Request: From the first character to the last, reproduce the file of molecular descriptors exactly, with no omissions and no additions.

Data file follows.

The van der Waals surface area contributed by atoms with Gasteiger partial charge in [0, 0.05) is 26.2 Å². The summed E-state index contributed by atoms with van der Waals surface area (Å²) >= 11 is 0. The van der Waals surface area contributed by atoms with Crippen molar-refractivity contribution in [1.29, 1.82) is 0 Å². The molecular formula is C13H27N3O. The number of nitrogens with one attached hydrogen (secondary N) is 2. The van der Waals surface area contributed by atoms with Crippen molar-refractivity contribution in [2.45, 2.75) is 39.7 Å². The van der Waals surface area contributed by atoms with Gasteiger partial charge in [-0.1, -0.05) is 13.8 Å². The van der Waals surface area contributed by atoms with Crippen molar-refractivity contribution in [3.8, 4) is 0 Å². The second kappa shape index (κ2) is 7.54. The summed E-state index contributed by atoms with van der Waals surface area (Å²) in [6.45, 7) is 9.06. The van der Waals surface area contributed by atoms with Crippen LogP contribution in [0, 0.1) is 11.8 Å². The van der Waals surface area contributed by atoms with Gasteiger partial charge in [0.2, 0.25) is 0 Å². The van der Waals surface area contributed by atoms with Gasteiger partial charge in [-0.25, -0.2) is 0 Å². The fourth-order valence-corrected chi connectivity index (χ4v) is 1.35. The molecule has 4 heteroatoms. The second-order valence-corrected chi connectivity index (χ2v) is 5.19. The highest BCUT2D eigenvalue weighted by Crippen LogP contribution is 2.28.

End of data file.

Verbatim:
The van der Waals surface area contributed by atoms with Gasteiger partial charge in [0, 0.05) is 26.2 Å². The summed E-state index contributed by atoms with van der Waals surface area (Å²) >= 11 is 0. The van der Waals surface area contributed by atoms with Crippen molar-refractivity contribution in [1.29, 1.82) is 0 Å². The molecular formula is C13H27N3O. The number of nitrogens with one attached hydrogen (secondary N) is 2. The van der Waals surface area contributed by atoms with Crippen molar-refractivity contribution in [2.45, 2.75) is 39.7 Å². The van der Waals surface area contributed by atoms with Gasteiger partial charge in [-0.1, -0.05) is 13.8 Å². The van der Waals surface area contributed by atoms with Crippen molar-refractivity contribution in [3.8, 4) is 0 Å². The second kappa shape index (κ2) is 7.54. The summed E-state index contributed by atoms with van der Waals surface area (Å²) in [6.45, 7) is 9.06. The van der Waals surface area contributed by atoms with Crippen LogP contribution in [0, 0.1) is 11.8 Å². The van der Waals surface area contributed by atoms with Gasteiger partial charge in [0.2, 0.25) is 0 Å². The van der Waals surface area contributed by atoms with Gasteiger partial charge in [-0.25, -0.2) is 0 Å². The fourth-order valence-corrected chi connectivity index (χ4v) is 1.35. The molecule has 4 heteroatoms. The second-order valence-corrected chi connectivity index (χ2v) is 5.19. The highest BCUT2D eigenvalue weighted by Crippen LogP contribution is 2.28.